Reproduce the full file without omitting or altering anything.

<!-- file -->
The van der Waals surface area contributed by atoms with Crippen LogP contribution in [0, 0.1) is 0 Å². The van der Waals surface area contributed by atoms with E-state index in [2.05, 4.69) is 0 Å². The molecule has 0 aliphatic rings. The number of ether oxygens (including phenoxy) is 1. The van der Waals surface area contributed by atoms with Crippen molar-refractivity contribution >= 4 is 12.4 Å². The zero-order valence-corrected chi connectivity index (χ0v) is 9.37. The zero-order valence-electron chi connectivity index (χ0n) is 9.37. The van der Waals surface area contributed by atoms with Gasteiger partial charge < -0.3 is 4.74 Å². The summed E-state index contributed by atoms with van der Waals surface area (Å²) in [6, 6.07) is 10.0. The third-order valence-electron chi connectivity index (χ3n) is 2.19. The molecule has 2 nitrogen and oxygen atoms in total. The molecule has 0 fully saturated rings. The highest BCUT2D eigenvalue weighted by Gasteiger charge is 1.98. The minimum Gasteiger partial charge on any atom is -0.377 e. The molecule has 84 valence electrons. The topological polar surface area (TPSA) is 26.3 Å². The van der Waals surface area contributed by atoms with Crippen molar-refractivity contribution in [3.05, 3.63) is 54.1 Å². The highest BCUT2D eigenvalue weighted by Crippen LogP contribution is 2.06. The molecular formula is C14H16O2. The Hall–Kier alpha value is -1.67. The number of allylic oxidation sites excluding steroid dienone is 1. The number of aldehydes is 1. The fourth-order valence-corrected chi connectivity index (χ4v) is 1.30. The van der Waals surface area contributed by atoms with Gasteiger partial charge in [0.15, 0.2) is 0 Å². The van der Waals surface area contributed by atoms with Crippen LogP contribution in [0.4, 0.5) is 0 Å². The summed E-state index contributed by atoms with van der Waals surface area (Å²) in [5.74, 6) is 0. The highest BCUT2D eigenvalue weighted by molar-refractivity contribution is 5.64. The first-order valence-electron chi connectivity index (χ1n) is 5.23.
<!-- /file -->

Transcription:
The van der Waals surface area contributed by atoms with Crippen LogP contribution in [0, 0.1) is 0 Å². The van der Waals surface area contributed by atoms with E-state index in [2.05, 4.69) is 0 Å². The molecule has 0 aliphatic rings. The number of ether oxygens (including phenoxy) is 1. The van der Waals surface area contributed by atoms with Crippen molar-refractivity contribution >= 4 is 12.4 Å². The zero-order valence-corrected chi connectivity index (χ0v) is 9.37. The zero-order valence-electron chi connectivity index (χ0n) is 9.37. The van der Waals surface area contributed by atoms with Gasteiger partial charge < -0.3 is 4.74 Å². The summed E-state index contributed by atoms with van der Waals surface area (Å²) in [6, 6.07) is 10.0. The third-order valence-electron chi connectivity index (χ3n) is 2.19. The molecule has 2 nitrogen and oxygen atoms in total. The molecule has 0 fully saturated rings. The highest BCUT2D eigenvalue weighted by Gasteiger charge is 1.98. The minimum Gasteiger partial charge on any atom is -0.377 e. The molecule has 84 valence electrons. The topological polar surface area (TPSA) is 26.3 Å². The van der Waals surface area contributed by atoms with Crippen molar-refractivity contribution in [3.05, 3.63) is 54.1 Å². The highest BCUT2D eigenvalue weighted by Crippen LogP contribution is 2.06. The molecular formula is C14H16O2. The Hall–Kier alpha value is -1.67. The number of allylic oxidation sites excluding steroid dienone is 1. The number of aldehydes is 1. The fourth-order valence-corrected chi connectivity index (χ4v) is 1.30. The van der Waals surface area contributed by atoms with Gasteiger partial charge in [0.15, 0.2) is 0 Å². The van der Waals surface area contributed by atoms with Crippen LogP contribution in [0.4, 0.5) is 0 Å². The summed E-state index contributed by atoms with van der Waals surface area (Å²) in [5.74, 6) is 0. The highest BCUT2D eigenvalue weighted by molar-refractivity contribution is 5.64. The first-order valence-electron chi connectivity index (χ1n) is 5.23.